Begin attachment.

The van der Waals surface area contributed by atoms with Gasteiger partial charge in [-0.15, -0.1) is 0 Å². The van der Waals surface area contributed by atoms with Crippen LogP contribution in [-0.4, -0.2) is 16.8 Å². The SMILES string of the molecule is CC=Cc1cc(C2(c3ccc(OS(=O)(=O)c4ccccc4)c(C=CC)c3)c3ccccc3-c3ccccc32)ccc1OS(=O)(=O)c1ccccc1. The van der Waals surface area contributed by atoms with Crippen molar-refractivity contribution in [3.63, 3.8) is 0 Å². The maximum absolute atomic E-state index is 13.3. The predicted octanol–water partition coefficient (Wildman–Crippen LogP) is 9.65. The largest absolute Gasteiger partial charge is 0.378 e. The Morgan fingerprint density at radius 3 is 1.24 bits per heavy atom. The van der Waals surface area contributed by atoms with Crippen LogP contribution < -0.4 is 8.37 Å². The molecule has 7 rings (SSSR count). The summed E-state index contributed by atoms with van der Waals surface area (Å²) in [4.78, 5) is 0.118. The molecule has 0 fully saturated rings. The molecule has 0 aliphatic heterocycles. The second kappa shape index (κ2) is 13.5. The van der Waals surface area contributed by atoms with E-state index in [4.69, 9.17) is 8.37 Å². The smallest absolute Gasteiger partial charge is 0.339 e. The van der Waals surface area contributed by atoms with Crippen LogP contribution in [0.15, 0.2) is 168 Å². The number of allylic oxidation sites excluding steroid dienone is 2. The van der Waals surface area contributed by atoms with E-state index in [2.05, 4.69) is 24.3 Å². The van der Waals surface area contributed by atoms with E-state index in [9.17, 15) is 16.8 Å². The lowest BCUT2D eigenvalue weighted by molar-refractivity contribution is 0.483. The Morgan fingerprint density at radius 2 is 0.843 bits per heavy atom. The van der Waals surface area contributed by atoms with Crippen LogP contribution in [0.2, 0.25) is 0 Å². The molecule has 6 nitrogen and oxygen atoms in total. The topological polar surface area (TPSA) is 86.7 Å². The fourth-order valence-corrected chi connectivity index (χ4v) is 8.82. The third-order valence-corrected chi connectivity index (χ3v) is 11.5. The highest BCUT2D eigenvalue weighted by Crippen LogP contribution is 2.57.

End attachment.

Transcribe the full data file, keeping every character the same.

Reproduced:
The van der Waals surface area contributed by atoms with Gasteiger partial charge in [-0.15, -0.1) is 0 Å². The van der Waals surface area contributed by atoms with Crippen LogP contribution in [-0.4, -0.2) is 16.8 Å². The SMILES string of the molecule is CC=Cc1cc(C2(c3ccc(OS(=O)(=O)c4ccccc4)c(C=CC)c3)c3ccccc3-c3ccccc32)ccc1OS(=O)(=O)c1ccccc1. The van der Waals surface area contributed by atoms with Crippen molar-refractivity contribution in [3.63, 3.8) is 0 Å². The maximum absolute atomic E-state index is 13.3. The predicted octanol–water partition coefficient (Wildman–Crippen LogP) is 9.65. The largest absolute Gasteiger partial charge is 0.378 e. The Morgan fingerprint density at radius 3 is 1.24 bits per heavy atom. The van der Waals surface area contributed by atoms with Crippen LogP contribution < -0.4 is 8.37 Å². The molecule has 7 rings (SSSR count). The summed E-state index contributed by atoms with van der Waals surface area (Å²) in [4.78, 5) is 0.118. The molecule has 0 fully saturated rings. The molecule has 0 aliphatic heterocycles. The second kappa shape index (κ2) is 13.5. The van der Waals surface area contributed by atoms with E-state index in [4.69, 9.17) is 8.37 Å². The smallest absolute Gasteiger partial charge is 0.339 e. The van der Waals surface area contributed by atoms with Crippen LogP contribution in [0.15, 0.2) is 168 Å². The number of allylic oxidation sites excluding steroid dienone is 2. The van der Waals surface area contributed by atoms with E-state index in [2.05, 4.69) is 24.3 Å². The van der Waals surface area contributed by atoms with E-state index in [9.17, 15) is 16.8 Å². The lowest BCUT2D eigenvalue weighted by molar-refractivity contribution is 0.483. The Morgan fingerprint density at radius 2 is 0.843 bits per heavy atom. The van der Waals surface area contributed by atoms with Crippen LogP contribution in [0.2, 0.25) is 0 Å². The molecule has 6 nitrogen and oxygen atoms in total. The topological polar surface area (TPSA) is 86.7 Å². The fourth-order valence-corrected chi connectivity index (χ4v) is 8.82. The third-order valence-corrected chi connectivity index (χ3v) is 11.5. The highest BCUT2D eigenvalue weighted by Crippen LogP contribution is 2.57.